The problem: After a summer in storage, you take out your prized sweater, only to find it has a gaping moth hole.
The solution: Depending on the size of the hole, you have a few choices, says Denise Wild, founder and managing director of The Sewing Studio in Toronto. Darning is always an option (the practice of hand-stitching with a needle and thread) for small- to medium-sized holes, as is taking it to a professional for the repair job. As for larger problems – holes that are bigger than a quarter in size – you can try taking it to a tailor, but be prepared: it may be impossible to repair, or can be very expensive for such a large fix.
The problem: You want to restore your once-white (but now pink) T-shirt to its original glory.
The solution: You might have a chance if the shirt wasn't exposed to heat from either the washer or dryer (both will lock in the botched colour), but even then, removing red dye from clothes is far from easy. Your best bet: Submerge the shirt in a tub of cold water and add a capful or two of bleach. Leave for five to 10 minutes and rinse with cold water.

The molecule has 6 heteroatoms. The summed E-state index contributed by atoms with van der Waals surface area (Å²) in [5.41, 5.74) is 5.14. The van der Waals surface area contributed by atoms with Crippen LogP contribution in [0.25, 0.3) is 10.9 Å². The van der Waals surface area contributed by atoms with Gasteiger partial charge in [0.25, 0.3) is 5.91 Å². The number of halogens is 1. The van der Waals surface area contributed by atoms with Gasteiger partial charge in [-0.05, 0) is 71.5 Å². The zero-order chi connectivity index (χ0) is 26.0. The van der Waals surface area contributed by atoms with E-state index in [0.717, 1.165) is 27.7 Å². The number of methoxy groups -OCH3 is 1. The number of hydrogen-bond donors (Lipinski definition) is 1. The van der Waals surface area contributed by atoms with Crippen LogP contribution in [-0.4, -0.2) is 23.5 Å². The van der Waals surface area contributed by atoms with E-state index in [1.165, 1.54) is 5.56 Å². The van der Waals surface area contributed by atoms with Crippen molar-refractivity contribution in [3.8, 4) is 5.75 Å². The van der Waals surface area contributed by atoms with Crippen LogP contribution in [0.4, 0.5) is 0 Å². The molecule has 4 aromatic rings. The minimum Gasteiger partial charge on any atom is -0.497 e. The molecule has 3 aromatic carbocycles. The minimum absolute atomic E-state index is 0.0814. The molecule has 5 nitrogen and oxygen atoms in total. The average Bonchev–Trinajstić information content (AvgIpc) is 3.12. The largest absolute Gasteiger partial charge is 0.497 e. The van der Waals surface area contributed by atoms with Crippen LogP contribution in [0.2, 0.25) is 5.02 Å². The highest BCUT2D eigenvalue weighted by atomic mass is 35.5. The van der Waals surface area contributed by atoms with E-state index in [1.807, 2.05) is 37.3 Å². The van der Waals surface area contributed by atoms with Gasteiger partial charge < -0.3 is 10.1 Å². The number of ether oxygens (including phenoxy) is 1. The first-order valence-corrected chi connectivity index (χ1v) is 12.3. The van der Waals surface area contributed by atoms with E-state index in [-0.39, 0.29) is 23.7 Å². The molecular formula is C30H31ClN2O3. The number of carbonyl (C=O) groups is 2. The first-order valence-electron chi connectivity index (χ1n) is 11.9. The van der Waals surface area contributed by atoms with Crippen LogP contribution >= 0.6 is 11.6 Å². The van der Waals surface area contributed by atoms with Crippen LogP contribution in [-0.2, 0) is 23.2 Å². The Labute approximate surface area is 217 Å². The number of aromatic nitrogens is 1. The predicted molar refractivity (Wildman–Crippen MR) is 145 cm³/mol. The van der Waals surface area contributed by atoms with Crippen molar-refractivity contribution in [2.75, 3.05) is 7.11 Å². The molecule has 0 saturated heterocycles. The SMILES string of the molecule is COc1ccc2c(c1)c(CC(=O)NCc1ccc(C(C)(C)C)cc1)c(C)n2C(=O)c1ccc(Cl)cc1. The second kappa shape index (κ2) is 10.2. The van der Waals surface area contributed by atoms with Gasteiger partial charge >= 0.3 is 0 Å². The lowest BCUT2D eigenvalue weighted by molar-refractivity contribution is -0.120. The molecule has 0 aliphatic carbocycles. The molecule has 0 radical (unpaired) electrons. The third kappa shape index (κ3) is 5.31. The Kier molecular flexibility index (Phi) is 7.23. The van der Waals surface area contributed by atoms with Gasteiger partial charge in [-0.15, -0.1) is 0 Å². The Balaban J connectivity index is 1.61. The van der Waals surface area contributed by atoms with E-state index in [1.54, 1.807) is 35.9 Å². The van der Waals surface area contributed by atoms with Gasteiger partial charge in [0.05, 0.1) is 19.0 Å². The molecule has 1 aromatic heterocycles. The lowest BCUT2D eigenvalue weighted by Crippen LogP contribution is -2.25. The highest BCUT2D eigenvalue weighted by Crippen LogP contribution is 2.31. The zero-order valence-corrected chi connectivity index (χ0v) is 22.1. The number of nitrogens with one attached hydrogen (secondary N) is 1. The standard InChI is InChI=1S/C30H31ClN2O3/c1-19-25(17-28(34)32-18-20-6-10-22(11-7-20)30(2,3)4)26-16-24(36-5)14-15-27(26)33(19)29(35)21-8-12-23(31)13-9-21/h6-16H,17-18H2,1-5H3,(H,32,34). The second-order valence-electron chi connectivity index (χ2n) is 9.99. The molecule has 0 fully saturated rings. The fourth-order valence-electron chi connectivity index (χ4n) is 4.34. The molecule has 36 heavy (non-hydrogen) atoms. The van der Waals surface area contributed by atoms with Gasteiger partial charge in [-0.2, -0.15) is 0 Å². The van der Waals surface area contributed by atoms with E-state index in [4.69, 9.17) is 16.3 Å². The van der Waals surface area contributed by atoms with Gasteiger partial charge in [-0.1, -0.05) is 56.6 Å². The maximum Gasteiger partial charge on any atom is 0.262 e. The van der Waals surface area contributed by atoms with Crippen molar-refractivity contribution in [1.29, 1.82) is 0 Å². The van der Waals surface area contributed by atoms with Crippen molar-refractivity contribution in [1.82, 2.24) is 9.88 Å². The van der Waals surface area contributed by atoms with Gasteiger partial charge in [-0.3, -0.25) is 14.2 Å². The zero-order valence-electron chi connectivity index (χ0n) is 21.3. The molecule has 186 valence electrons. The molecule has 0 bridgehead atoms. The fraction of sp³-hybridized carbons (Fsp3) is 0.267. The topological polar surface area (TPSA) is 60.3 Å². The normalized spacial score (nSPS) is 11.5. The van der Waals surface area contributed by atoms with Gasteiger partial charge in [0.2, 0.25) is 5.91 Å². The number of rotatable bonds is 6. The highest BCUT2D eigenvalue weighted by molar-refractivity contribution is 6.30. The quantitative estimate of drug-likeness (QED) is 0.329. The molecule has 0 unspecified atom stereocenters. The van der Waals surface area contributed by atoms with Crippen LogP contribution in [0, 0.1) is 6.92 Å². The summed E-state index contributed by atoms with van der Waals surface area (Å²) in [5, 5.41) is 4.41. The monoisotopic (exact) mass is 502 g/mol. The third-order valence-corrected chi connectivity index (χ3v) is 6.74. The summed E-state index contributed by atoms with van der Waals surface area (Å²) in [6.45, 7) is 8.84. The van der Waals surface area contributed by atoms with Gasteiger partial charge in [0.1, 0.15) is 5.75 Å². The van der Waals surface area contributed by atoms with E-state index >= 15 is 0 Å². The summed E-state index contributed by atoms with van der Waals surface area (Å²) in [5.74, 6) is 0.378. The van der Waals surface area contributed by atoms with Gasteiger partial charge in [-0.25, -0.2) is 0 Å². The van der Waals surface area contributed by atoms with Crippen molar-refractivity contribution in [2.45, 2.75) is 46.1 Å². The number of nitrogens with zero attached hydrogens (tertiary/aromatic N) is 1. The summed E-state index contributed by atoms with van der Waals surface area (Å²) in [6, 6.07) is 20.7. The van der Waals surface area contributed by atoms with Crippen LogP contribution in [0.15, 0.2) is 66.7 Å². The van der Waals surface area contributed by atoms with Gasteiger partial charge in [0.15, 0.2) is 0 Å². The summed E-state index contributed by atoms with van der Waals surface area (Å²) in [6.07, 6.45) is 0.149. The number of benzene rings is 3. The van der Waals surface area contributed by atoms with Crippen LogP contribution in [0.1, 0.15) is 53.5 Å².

The problem: Your favourite sweater shrunk in the wash.
The solution: Cotton and wool materials respond best to this dampen-and-blot technique. First, wet the sweater until damp and then lay flat. Then, using a dry towel, blot away moisture, being sure to shape and stretch the sweater as you go. Let air-dry. Tip: To combat stretching issues, don't hang sweaters on hangers – the weight can cause the shoulders to lengthen and droop. Instead, fold and store in drawers or in a ventilated closet.
The problem: Your white dress shirt is not-so-white in two very noticeable places.
The solution: Getting rid of underarm marks (caused by natural body oils, deodorant and fabric absorption) isn't easy but it is possible, depending on the fabric in question. While cotton responds to pre-treatment with stain remover and hot water before it's washed in warm water, silk requires a heavier, professional hand to dye the fibres back to their original shade.
The problem: Your formerly black T-shirt has taken on a lovely shade of grey.
The solution: Short of buying a replica or learning to love your faded T, your best bet is to try dyeing it in cold water at home. (Having it professionally dyed costs a pretty penny and doesn't necessarily guarantee a higher success rate.) Just know that you could end up with splotches of colour instead of an all-over fix, and that dyeing at home can leave residue in your washer that could taint your next load.
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